Have you ever been upset with a co-worker or boss? Have your emotions caused you to do or say something you regret? Everyone experiences emotions like frustration, anger, and worry in the workplace at times. Whether problems at home carry over to the office, tools aren’t working properly, deadlines are near, or a co-worker presses your buttons, it’s important to control your emotions and keep your reactions professional at work. Here are a few ideas on how to cope when feelings start to get out of hand.
Recognize your hot buttons.
If you’re frequently upset at work, you probably already know what emotions you need to control. Something that draws out a strong emotional response is called a hot button. Take time to understand what your hot buttons are, so you can be prepared ahead of time with how to handle situations that arise. Though you may not be able to change your internal feelings, you can control your reactions.
Create a strategy.
After you’ve identified your hot buttons, think about ways you can deal with your feelings. Create a plan of action to decide how you’re going to react when certain situations present themselves, especially if the same thing keeps bothering you. For example, you may need to take a walk, count to ten, or start on projects earlier if you stress about meeting deadlines. This strategy may include talking to your supervisor to help you create a plan or smooth out interpersonal frustrations.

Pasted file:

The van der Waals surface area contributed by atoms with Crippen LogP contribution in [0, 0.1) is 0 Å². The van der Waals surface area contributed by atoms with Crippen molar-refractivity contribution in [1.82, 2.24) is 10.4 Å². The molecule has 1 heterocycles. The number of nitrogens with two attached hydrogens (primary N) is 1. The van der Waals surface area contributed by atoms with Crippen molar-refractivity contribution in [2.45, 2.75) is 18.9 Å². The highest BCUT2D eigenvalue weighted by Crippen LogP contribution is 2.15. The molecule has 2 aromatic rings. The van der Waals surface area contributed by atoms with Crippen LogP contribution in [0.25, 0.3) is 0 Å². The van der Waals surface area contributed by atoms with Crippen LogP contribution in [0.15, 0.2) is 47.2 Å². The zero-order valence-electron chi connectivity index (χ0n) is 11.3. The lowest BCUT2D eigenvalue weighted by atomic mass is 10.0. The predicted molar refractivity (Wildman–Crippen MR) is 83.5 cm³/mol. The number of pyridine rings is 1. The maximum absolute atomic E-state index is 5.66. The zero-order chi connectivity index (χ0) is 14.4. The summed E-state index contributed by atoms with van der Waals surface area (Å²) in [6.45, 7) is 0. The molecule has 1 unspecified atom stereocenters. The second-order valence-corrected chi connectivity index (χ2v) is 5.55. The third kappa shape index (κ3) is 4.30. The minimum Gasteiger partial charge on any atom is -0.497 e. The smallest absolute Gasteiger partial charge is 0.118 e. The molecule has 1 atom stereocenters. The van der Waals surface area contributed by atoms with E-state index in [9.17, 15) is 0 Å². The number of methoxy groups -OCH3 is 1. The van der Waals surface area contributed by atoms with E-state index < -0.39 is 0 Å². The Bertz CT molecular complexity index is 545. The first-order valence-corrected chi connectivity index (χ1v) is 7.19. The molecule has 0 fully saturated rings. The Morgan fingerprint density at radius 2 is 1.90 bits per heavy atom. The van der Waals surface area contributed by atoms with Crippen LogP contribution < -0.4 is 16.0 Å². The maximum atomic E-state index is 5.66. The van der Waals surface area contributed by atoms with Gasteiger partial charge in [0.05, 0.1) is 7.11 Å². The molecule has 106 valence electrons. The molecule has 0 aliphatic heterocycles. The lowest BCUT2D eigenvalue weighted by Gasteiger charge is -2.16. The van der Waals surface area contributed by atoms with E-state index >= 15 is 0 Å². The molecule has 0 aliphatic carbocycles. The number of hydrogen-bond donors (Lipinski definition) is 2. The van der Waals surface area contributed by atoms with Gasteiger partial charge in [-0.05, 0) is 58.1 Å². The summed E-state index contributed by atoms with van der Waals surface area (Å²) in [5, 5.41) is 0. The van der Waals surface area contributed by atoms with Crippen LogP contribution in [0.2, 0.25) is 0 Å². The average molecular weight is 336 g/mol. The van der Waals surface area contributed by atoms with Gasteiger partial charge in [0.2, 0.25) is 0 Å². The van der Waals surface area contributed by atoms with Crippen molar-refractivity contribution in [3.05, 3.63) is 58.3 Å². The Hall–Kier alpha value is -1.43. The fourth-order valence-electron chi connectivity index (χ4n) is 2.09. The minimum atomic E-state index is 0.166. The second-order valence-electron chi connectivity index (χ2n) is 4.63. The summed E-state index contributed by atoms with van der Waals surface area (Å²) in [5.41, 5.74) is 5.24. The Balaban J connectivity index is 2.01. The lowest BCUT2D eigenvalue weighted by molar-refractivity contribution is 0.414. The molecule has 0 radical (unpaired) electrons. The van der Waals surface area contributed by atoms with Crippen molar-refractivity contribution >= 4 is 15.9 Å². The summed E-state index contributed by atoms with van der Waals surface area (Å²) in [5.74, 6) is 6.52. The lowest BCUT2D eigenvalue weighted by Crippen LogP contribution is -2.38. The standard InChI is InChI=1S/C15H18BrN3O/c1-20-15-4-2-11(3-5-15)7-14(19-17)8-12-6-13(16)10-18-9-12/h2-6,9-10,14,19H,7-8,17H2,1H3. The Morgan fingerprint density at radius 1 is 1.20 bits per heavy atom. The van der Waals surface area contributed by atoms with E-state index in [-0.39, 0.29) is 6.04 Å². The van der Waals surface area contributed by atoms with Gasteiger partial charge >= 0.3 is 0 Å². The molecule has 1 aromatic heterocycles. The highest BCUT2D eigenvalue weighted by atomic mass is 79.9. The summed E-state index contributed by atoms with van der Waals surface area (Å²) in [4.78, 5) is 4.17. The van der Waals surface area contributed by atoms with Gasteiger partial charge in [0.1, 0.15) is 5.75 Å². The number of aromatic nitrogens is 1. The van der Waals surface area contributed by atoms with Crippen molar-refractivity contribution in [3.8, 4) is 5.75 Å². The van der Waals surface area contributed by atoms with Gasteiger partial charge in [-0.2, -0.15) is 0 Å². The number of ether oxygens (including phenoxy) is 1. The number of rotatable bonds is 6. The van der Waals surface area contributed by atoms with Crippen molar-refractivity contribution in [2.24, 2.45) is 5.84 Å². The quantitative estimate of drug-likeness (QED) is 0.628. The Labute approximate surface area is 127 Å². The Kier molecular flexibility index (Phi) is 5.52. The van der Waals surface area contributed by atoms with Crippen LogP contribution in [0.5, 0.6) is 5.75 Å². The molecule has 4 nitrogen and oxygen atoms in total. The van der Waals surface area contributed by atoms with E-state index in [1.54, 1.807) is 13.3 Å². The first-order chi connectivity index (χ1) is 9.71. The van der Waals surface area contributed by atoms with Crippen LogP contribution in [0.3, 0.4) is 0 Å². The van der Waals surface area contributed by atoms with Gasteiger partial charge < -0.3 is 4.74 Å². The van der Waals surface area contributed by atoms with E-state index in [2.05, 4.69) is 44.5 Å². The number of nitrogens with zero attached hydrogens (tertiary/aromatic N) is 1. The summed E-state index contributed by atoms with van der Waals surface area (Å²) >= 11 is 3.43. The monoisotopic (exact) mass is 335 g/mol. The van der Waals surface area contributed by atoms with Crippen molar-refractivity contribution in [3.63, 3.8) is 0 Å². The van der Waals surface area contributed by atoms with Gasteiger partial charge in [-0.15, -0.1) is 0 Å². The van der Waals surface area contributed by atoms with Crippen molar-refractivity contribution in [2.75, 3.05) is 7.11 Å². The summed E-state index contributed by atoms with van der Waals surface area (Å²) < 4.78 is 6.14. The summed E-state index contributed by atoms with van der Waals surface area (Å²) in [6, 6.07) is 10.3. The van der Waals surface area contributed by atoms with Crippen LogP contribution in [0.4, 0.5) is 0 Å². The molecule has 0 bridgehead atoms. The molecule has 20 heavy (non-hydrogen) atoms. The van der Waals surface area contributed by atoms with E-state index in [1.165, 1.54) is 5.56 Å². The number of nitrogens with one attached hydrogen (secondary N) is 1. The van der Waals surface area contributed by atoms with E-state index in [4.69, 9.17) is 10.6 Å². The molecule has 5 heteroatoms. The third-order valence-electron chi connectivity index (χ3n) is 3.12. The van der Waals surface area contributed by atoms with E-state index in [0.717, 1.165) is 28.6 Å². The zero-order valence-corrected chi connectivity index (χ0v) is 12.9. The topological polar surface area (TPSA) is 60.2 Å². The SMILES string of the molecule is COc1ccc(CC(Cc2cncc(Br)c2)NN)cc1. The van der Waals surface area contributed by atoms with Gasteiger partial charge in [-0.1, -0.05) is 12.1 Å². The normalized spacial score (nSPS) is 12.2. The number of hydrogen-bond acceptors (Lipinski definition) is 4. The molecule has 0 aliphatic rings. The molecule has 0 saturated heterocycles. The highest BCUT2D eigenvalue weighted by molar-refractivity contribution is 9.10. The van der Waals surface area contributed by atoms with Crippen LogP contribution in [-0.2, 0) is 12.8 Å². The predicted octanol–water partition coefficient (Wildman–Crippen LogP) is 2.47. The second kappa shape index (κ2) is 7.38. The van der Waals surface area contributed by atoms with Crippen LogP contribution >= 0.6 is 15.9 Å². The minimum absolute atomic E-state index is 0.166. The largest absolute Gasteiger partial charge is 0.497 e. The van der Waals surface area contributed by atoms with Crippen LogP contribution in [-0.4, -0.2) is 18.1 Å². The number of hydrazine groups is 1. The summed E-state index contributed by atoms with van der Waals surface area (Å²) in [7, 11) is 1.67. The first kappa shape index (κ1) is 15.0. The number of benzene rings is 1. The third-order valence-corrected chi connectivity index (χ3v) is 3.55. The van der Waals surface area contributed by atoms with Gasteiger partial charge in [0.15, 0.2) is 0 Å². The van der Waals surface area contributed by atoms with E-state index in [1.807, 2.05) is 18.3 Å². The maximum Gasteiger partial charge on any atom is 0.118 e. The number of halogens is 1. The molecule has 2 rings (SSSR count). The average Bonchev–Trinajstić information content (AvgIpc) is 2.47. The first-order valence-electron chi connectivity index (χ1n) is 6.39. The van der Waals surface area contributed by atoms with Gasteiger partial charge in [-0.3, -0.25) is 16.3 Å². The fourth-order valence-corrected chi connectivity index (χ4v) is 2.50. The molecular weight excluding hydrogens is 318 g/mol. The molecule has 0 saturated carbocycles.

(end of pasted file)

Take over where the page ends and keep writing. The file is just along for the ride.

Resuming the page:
Write down your feelings.
Some people find journaling their thoughts in a notebook offers a way to deal with intense emotions. Try jotting down how you’re feeling and why you feel that way. By writing out your thoughts, you can release some of your pent up emotions, and also deal with the issue personally without escalating it to others. Be sure to store your journal in a secure area or at home.
Listen to music.
If you feel like you’re constantly being bugged, slip on some headphones and listen to music or audio recordings. Ask others around you to not disturb you when you have them on, but be sure to have the volume turned low in case others need to speak with you. Simply listening to music can be a soothing way to calm your overwhelming emotions. But, be sure to avoid creating frustrations for others who may see your actions as a way of isolating yourself. Limit the time you put on your headphones, and always be available to a co-worker or manager when they need to talk.
Take a look at yourself.
When you still find yourself losing control of your emotions, you should always take personal responsibility to change yourself first, even after trying other ways to cope. If you think about why you’re upset and you can’t seem to change it, try considering a new perspective on it. You can change yourself for the better, and in the end you can change your emotional reaction.
Dealing with emotions in the workplace can be tricky, but many people face these challenges. Making the effort to control your own emotions before they get out of hand will not only enhance your ability to work, it will demonstrate your professionalism. Controlling your emotions might be difficult at first, but with a few tricks, you can recognize your triggers and move past them quicker.